The former deputy chancellor for teaching and learning, Diana Lam, may be gone, but the progressive ideology she brought to city classrooms lives on. The now-toothless Riverdalebacked school board, reflecting the traditional beliefs that have worked so well for the children of its community for so many years, voted against the use of “fuzzy” math and Month-by-Month Phonics, presaging the rejection of that reading program by the federal government. But they were ignored and now the School Board will be eliminated. 

    Worse, Ms. Lam empowered, without restraint, the same leadership that thwarted Riverdale’s reform agenda prior to the 1999 School Board election.Is it any wonder that parents and residents of this besieged Bronx middle-class enclave look upon the establishment of an unwanted commuter school in their midst, and the rejection of the use of this space for their own children, as ant attempt by Region One educrats to undo the hard-won results Riverdale achieved through the democratic process five years ago? 

    In a city where a restaurant-owner can’t put a table outside his establishment without being subjected to a public hearing, the idea that a new high school can be opened in a huge apartment building neighborhood without any input from those living near it is frightening. 

    The existence of this plot was learned of only by accident. The school was formed,the principal named, the faculty and “community organizing” staff hired, the curriculum developed, a brochure printed, a Web site designed, and students recruited from the South Bronx, all in secret without the Riverdale community being informed. 

    Nobody told the Community Board. Nobody told the Community School Board. Nobody told the board of directors of the Whitehall apartment building where the school will be located that the space it leased to the Department of Education as an annex to the school across the street was going to be used for a different purpose.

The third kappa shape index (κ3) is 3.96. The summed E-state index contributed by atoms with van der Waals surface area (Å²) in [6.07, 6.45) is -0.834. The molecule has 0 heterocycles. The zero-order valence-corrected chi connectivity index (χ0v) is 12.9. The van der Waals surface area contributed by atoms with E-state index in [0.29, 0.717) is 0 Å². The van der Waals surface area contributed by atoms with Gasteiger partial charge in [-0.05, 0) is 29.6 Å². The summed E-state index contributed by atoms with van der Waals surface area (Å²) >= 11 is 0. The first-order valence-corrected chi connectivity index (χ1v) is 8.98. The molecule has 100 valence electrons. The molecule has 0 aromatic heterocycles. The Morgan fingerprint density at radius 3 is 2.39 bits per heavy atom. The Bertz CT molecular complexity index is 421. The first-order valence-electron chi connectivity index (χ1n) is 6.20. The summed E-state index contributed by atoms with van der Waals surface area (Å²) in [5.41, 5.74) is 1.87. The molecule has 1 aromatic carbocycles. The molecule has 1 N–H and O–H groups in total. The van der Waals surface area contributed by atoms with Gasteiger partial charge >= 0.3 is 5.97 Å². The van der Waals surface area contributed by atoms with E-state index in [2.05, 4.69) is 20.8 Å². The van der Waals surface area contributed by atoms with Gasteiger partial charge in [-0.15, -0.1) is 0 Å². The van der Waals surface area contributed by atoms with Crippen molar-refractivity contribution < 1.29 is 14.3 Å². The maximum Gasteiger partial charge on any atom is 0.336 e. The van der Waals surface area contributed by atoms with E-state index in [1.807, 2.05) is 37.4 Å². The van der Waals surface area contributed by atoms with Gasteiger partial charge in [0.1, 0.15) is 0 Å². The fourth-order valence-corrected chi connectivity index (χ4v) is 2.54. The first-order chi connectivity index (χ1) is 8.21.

Nobody told City Councilmember Oliver Koppell; neither did they inform Assemblyman Jeffrey Dinowitz nor Congressman Eliot Engel. Nobody told even the principals of the two neighborhood schools directly across the street, even though there are firm plans to use their facilities to provide physical education instruction and other services to the new school. 

    Lest there be any doubt of the agenda at play, a community organizer was recruited for this project who has long and disturbing ties to radical groups and was a defender of the late anti-Semite Khalid Abdul Muhammad,an associate of the Black Muslim minister, Louis Farrakhan. One of the course offerings at the “funmathschool” is entitled “Mathematics and Social Justice.” Now that their plot is exposed, the educrats of Region One are telling community leaders that the commuter school being situated here is just “temporary,” and will be removed in two years. But by trying to set this school up in secret, they betrayed the trust of the community. 

    Two years from now brings us to a point well beyond the 2005 mayoral election, the one and only time Mr. Bloomberg can be held accountable for the actions of his underlings.That’s why Riverdale’s political and community leadership is demanding that project must be abandoned or relocated now before Mr. Bloomberg comes to the voters for support. Residents of Riverdale are well aware that once November 2005 passes, they will have no way to hold the mayor accountable if any promise made now is broken.That is the new reality of mayoral control in the era of term limits.

© 2004 The New York Sun, One, SL, LLC. All rights reserved.